Allen Toussaint, New Orleans R&B Pioneer, Dies at 77

Allen Toussaint, the songwriter-composer behind such hits as “Working in the Coal Mine” and “The Fortune Teller,” died Monday following a concert in Madrid, according to various news sources. He was 77.

According to the New York Times, his daughter, Alison Toussaint-LeBeaux, confirmed his death in an email, and stated that the cause appeared to be a heart attack. The Spanish newspaper El Mundo reported that Toussaint had collapsed at his hotel after the show and was taken to the hospital.
A towering figure in the New Orleans music scene, Toussaint was born in the Big Easy neighborhood of Gert Town, and learned to play piano at an early age. He first recorded an instrumental album for RCA Victor as Al Tousan, creating a hit for the trumpeter Al Hirt in the process, titled “Java,” in 1964.

During the ’60s he wrote and produced a number of hits for the likes of Aaron Neville, Otis Redding, the Rolling Stones and the Yardbirds. “The Fortune Teller” alone was covered by the Stones, the Who, the Hollies and Allison Krauss and Robert Plant, among others. Hundred of records during the decade would also benefit from Toussaint’s piano and arrangements.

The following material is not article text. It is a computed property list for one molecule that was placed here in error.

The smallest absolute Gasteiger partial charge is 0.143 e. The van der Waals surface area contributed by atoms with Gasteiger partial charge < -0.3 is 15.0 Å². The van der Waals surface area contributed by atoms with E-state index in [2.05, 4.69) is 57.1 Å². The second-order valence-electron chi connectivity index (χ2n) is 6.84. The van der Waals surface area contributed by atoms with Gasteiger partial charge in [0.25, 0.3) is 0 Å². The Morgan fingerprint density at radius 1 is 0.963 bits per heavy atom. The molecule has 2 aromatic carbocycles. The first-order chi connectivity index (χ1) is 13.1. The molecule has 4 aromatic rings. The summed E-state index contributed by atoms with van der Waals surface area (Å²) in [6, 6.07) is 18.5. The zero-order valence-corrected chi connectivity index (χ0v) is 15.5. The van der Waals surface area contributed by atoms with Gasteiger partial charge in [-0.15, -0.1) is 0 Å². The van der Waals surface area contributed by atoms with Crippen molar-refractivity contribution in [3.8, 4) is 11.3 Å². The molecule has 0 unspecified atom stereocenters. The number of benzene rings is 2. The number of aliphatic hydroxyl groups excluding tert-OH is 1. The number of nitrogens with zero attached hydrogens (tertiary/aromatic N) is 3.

Later on, the O’Jays, Ringo Starr and Alex Chilton would take advantage of Toussaint’s song craft with their versions of “Lipstick Traces (on a Cigarette).”

In the ’70s he wrote and produced for Dr. John, B.J. Thomas, Boz Scaggs and the Band, for whom he arranged the horn parts on “Cahoots,” “Rock of Ages” and “The Last Waltz.” He co-founded Sea-Saint Studios in 1972, where such talents as Paul McCartney and Paul Simon recorded.

His own solo career peaked in the decade with the albums “From a Whisper to a Scream” and “Southern Nights.” He also teamed with Patti Labelle, producing the album “Nightbirds,” resulting in the No. 1 hit “Lady Marmalade.” Glen Campbell also had a No. 1 hit when he covered Toussaint’s “Southern Nights” on the pop, country and adult-contemporary charts.

In 1998, Toussaint was inducted into the Rock and Roll Hall of Fame, and in 2011 he was inducted into the Blues Hall of Fame.

Following Hurricane Katrina in 2005, Toussaint eventually settled in New York City, where he appeared regularly at Joe’s Pub.

His album with Elvis Costello, “The River in Reverse” (2006), is credited as the first major studio session to be recorded in New Orleans post Katrina.

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